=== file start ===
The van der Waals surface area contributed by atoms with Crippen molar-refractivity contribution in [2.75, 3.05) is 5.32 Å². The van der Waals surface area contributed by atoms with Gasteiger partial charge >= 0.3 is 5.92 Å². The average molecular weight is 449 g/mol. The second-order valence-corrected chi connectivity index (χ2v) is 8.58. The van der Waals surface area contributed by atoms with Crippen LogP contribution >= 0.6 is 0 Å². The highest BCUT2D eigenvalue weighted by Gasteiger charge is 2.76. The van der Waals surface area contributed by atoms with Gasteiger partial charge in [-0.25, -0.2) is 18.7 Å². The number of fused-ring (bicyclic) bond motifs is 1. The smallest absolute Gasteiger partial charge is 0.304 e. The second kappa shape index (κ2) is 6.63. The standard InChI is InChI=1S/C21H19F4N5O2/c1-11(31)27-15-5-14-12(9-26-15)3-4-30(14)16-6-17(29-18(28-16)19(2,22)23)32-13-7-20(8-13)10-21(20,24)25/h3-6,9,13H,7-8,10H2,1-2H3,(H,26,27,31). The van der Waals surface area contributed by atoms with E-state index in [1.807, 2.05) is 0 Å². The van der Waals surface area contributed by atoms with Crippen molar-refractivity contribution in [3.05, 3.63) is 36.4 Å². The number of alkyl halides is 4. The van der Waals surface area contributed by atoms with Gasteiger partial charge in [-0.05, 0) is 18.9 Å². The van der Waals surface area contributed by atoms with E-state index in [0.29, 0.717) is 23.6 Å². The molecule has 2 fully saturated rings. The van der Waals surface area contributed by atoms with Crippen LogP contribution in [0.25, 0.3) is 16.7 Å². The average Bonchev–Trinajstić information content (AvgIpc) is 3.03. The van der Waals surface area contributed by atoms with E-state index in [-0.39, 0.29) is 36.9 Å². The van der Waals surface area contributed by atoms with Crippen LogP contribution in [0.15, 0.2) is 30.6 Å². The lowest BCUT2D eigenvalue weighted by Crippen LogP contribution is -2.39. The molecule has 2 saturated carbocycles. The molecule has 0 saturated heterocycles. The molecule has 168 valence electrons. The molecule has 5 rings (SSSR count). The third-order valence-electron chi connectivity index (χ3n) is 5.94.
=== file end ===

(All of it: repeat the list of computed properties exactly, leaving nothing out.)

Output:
The van der Waals surface area contributed by atoms with Crippen molar-refractivity contribution in [2.75, 3.05) is 5.32 Å². The van der Waals surface area contributed by atoms with Gasteiger partial charge >= 0.3 is 5.92 Å². The average molecular weight is 449 g/mol. The second-order valence-corrected chi connectivity index (χ2v) is 8.58. The van der Waals surface area contributed by atoms with Crippen LogP contribution >= 0.6 is 0 Å². The highest BCUT2D eigenvalue weighted by Gasteiger charge is 2.76. The van der Waals surface area contributed by atoms with Gasteiger partial charge in [-0.25, -0.2) is 18.7 Å². The number of fused-ring (bicyclic) bond motifs is 1. The smallest absolute Gasteiger partial charge is 0.304 e. The second kappa shape index (κ2) is 6.63. The standard InChI is InChI=1S/C21H19F4N5O2/c1-11(31)27-15-5-14-12(9-26-15)3-4-30(14)16-6-17(29-18(28-16)19(2,22)23)32-13-7-20(8-13)10-21(20,24)25/h3-6,9,13H,7-8,10H2,1-2H3,(H,26,27,31). The van der Waals surface area contributed by atoms with E-state index in [1.807, 2.05) is 0 Å². The van der Waals surface area contributed by atoms with Crippen molar-refractivity contribution in [3.05, 3.63) is 36.4 Å². The number of alkyl halides is 4. The van der Waals surface area contributed by atoms with Gasteiger partial charge in [-0.05, 0) is 18.9 Å². The van der Waals surface area contributed by atoms with E-state index in [0.29, 0.717) is 23.6 Å². The molecule has 2 fully saturated rings. The van der Waals surface area contributed by atoms with Crippen LogP contribution in [0.25, 0.3) is 16.7 Å². The average Bonchev–Trinajstić information content (AvgIpc) is 3.03. The van der Waals surface area contributed by atoms with E-state index in [-0.39, 0.29) is 36.9 Å². The van der Waals surface area contributed by atoms with Crippen LogP contribution in [0.15, 0.2) is 30.6 Å². The lowest BCUT2D eigenvalue weighted by Crippen LogP contribution is -2.39. The molecule has 2 saturated carbocycles. The molecule has 0 saturated heterocycles. The molecule has 168 valence electrons. The molecule has 5 rings (SSSR count). The third-order valence-electron chi connectivity index (χ3n) is 5.94.